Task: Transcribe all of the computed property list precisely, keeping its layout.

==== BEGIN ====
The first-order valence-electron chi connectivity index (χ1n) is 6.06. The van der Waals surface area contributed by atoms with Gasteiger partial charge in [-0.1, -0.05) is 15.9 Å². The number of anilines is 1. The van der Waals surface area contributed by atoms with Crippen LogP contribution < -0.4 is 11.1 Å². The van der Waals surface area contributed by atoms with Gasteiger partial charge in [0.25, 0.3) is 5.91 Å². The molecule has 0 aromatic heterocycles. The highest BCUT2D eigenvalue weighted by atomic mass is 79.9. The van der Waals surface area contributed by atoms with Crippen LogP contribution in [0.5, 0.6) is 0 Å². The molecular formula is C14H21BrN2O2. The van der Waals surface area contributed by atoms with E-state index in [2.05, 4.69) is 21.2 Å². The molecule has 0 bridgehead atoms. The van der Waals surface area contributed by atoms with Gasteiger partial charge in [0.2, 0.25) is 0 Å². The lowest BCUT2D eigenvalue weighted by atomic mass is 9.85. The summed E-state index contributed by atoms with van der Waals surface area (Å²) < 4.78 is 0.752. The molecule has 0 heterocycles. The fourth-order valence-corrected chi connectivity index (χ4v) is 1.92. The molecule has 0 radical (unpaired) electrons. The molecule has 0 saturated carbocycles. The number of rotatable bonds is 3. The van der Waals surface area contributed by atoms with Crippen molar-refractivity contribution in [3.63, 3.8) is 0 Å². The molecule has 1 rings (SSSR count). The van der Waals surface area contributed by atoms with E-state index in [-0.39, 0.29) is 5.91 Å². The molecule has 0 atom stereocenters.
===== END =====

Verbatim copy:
The first-order valence-electron chi connectivity index (χ1n) is 6.06. The van der Waals surface area contributed by atoms with Gasteiger partial charge in [-0.1, -0.05) is 15.9 Å². The number of anilines is 1. The van der Waals surface area contributed by atoms with Crippen LogP contribution < -0.4 is 11.1 Å². The van der Waals surface area contributed by atoms with Gasteiger partial charge in [0.25, 0.3) is 5.91 Å². The molecule has 0 aromatic heterocycles. The highest BCUT2D eigenvalue weighted by atomic mass is 79.9. The van der Waals surface area contributed by atoms with Crippen LogP contribution in [0.5, 0.6) is 0 Å². The molecular formula is C14H21BrN2O2. The van der Waals surface area contributed by atoms with E-state index in [2.05, 4.69) is 21.2 Å². The molecule has 0 bridgehead atoms. The van der Waals surface area contributed by atoms with Gasteiger partial charge in [0.2, 0.25) is 0 Å². The lowest BCUT2D eigenvalue weighted by atomic mass is 9.85. The summed E-state index contributed by atoms with van der Waals surface area (Å²) < 4.78 is 0.752. The molecule has 0 heterocycles. The fourth-order valence-corrected chi connectivity index (χ4v) is 1.92. The molecule has 0 radical (unpaired) electrons. The molecule has 0 saturated carbocycles. The number of rotatable bonds is 3. The van der Waals surface area contributed by atoms with Crippen molar-refractivity contribution in [3.63, 3.8) is 0 Å². The molecule has 1 rings (SSSR count). The van der Waals surface area contributed by atoms with E-state index in [-0.39, 0.29) is 5.91 Å². The molecule has 0 atom stereocenters.